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Facebook – Neil Booth


And suddenly there was with the angel a multitude of the heavenly host praising God, and saying, Glory to God in the highest, and on earth peace, good will toward men. Luke 2:13-14 KJV.

I’m sorry, but this has always sounded—how shall I put it—a bit lame to me. Not what I’d call a “full Gospel” message exactly. I expected better from a bunch of angels who, presumably, had had most of eternity to prepare for the biggest newsflash in the history of the world. As it is—or rather, as it has come down to us—this tantarrar announcement by the angels comes over as something of a damp squib.

As the KJV has it, it consists of three pronouncements:

Glory to God in the highest
Peace on earth
Good will towards men

OK … but, hey, all good Jews gave glory to God in the highest—even shepherds—so that sort-of went without saying. And peace on earth? Well, the Roman world was experiencing the Pax Romana at that time—the world-wide absence of war—but it was a peace maintained by subjugation and occupation as every Jew well knew. So was this the peace to which the angels were referring? If so (the shepherds might well have thought) don’t expect us to join in the cheering. Or was it instead the Jewish shalom—that state of everything being exactly as it should be in every area of life? Well if that’s what was coming, then, yes, it would be something to cheer about; but when would it come, and where, and how? Finally, good will towards men. What was that supposed to mean? Wanting all the best for everyone? OK, yes, why not? Except for the Romans, of course. no one wants the best for them. Or are the angels talking about our attitude at all? Maybe they’re talking about their attitude towards us? Don’t worry, we’re not going to zap you. Know what? This is doing my head in. If I’d wanted cryptic clues I’d be doing the crossword in the Bethlehem Times.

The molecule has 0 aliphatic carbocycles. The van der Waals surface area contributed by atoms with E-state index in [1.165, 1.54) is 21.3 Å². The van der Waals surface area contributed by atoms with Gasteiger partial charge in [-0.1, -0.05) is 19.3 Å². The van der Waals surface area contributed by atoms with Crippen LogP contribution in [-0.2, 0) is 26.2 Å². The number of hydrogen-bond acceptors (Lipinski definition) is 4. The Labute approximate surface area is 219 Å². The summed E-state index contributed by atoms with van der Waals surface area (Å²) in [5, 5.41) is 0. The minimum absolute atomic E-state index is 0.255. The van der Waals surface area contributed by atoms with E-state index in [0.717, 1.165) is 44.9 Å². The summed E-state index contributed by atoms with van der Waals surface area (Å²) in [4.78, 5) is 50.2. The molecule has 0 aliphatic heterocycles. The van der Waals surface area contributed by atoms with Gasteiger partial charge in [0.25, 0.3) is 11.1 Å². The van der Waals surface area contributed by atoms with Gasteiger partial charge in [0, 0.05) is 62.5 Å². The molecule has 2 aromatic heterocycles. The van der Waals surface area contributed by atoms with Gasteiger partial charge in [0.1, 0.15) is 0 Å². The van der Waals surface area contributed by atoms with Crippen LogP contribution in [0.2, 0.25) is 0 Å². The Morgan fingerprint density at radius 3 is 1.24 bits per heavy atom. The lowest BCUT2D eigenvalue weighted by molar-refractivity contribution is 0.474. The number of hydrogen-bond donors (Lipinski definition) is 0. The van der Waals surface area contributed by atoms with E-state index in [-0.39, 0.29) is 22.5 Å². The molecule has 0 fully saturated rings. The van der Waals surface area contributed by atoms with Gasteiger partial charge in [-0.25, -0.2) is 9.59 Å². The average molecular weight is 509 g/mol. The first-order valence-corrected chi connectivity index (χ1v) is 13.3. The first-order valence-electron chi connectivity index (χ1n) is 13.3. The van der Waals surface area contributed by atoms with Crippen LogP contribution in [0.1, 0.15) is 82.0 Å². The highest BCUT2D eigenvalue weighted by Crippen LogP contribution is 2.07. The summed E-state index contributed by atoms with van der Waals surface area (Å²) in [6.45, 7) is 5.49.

But the fact is, it wasn’t a puzzle to the shepherds at all. nor is it to us, if (unlike the KJV translators) we use a reliable Greek manuscript and translate it correctly. When we do that, the three statements are reduced to two, and the second one reads: “and on earth peace to those on whom his (God’s) favour rests.” The Greek could be translated “towards men of goodwill” but the Dead Sea Scrolls have now shown pretty decisively what many scholars had long suspected anyway: that that Greek was itself an attempt to translate the Hebrew phrase anse rason which actually means “those upon whom God’s will and favour rests.”

So—far from being a promise of peace to those who merit it by being the good guys, the angelic declaration is one of God’s free and unmerited gift of peace to the world of human beings on whom he has set his love. And not, let me add, just a section of them. We must not read the text as “peace towards those select few on whom his favour rests” but “peace towards all humankind, that is to say, those on whom his favour rests.” “God so loved the world …” remember.

And what is this gift of peace? A lovely sense of tranquility such as that which steals over us when we lie on our backs and close our eyes in a sunlit meadow by a quiet stream? No, the promised peace is the Shalom-Maker himself—the bringer of healing and wholeness, joy and harmony and utter well-being—wrapped in cloths, lying in a manger. For the peace the angels announced to the shepherds and still announce to us is not a state of mind at all but the presence of a person—then in a cave, now in our hearts. “Christ in you, the hope of glory,” as Paul put it (Colossians 1.27.)

Not a lame message at all. Not a damp squib; but the fullest of Gospels.

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